The world is ever-changing, and we must learn to adapt to these changes. We receive the majority of our oil supply from other countries, predominantly the Middle East. As a nation we rely on these resources from others countries and we often find ourselves at the mercy of these nations. When will the United States finally say, “Enough is enough!”, and figure out an alternative way to provide oil to the Americans? America’s working families have been squeezed for most of this decade by stagnant wages and diminishing health and retirement benefits. Now, they face new economic pressures from rising gasoline, food, heating, and electricity prices (VOX, 2009).
The American consumer is forced to accept these monetary demands, while still trying to maintain a “normal” day-to-day life. For years Americans have been told of the possibility of other resources that could be used to alleviate the overreliance on these other countries to provide oil to the consumer. Thus, the oil benefit changes every thing in the world, and we must learn to adapt to these changes.
Shale gas production has become a hot topic in the petrochemical industry, with executives calling for the possible addition of petrochemical feedstocks from shale-derived Natural Gas Liquids (NGLs) a “game changer.” When the term “game changer” is used, you know it is of importance. The biggest area of innovation in the oil and gas industry is the ability to exploit shale gas production in the North American market. Shale is found in many places throughout the United States, but especially in places such as Barnett, TX; Haynesville, LA; and Fayetteville, AR. Potential U.S gas reserves have increased due to coal bed methane and shale gas developments (American Association of Petroleum Geologists, 2003).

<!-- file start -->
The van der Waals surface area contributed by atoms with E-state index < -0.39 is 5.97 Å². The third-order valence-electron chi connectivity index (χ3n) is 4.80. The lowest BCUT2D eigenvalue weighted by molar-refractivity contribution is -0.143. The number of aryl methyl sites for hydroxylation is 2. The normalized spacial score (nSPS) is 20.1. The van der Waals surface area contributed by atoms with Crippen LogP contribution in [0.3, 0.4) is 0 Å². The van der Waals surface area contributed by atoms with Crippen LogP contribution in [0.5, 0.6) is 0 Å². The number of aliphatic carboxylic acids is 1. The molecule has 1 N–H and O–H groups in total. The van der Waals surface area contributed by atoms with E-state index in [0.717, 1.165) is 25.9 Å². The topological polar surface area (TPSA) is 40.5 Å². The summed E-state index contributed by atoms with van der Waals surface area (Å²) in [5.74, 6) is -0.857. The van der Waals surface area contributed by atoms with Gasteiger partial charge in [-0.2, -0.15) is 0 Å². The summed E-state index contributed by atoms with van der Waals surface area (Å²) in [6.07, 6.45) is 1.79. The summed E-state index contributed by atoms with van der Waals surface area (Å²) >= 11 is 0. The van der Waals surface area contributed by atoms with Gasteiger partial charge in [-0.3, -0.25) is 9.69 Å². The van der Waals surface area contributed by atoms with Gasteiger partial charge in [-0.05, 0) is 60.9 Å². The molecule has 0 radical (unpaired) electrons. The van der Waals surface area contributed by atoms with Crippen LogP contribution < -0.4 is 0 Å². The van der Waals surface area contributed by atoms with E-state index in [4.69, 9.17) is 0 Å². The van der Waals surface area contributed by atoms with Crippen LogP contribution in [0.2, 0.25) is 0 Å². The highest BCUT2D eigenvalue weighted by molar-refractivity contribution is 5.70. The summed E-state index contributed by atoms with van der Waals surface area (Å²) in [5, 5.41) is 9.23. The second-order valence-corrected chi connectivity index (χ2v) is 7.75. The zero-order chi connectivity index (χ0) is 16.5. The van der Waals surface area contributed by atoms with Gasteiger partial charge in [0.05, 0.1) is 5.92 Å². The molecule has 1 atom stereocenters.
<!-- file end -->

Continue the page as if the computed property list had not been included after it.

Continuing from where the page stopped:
Much of this growth has been in Louisiana, Oklahoma, and Texas, but also on the east coast as far north as upstate New York. This can only be seen as a victory in the future production of gas/oil for the United States of America. Through proper planning and leadership, we as a nation can learn to take the burden off the U.S. and reduce its reliance on other countries for the production of fossil fuels.
Many American citizens believe that the fact that the US is dependent on such other oil producing countries as Saudi Arabia implies that the US is inferior to these countries. However, this is not exactly the case because the US can explore alternative energy sources that are much cheaper, environmental friendly and are much efficient for sustainable economic growth. Energy cooperation between the US and the Arab countries that produce oil can also meet the growing US and global oil demand. An inclusive approach to promote cooperation between producers and consumers to best serve the interests of all players and enhance global economic prosperity will suffice.
This statement is very interesting because it shows a very different view from what is believed to be the consumer belief, but while preparing for this paper and reviewing certain articles, it is understandable that we, as a group of nations need to rely on each other to be successful.
In simple terms, the United States depends on the Middle East for oil. Washington, like the rest of the world, is part of a large global economy, where all players depend on each other. The global economy is largely run on petroleum. Indeed, oil is the single largest fuel in the primary energy mix and is the largest primary commodity of international trade in terms of both volume and value. Because of the large global economy that we are part of, dependence on fossil fuel is inevitable.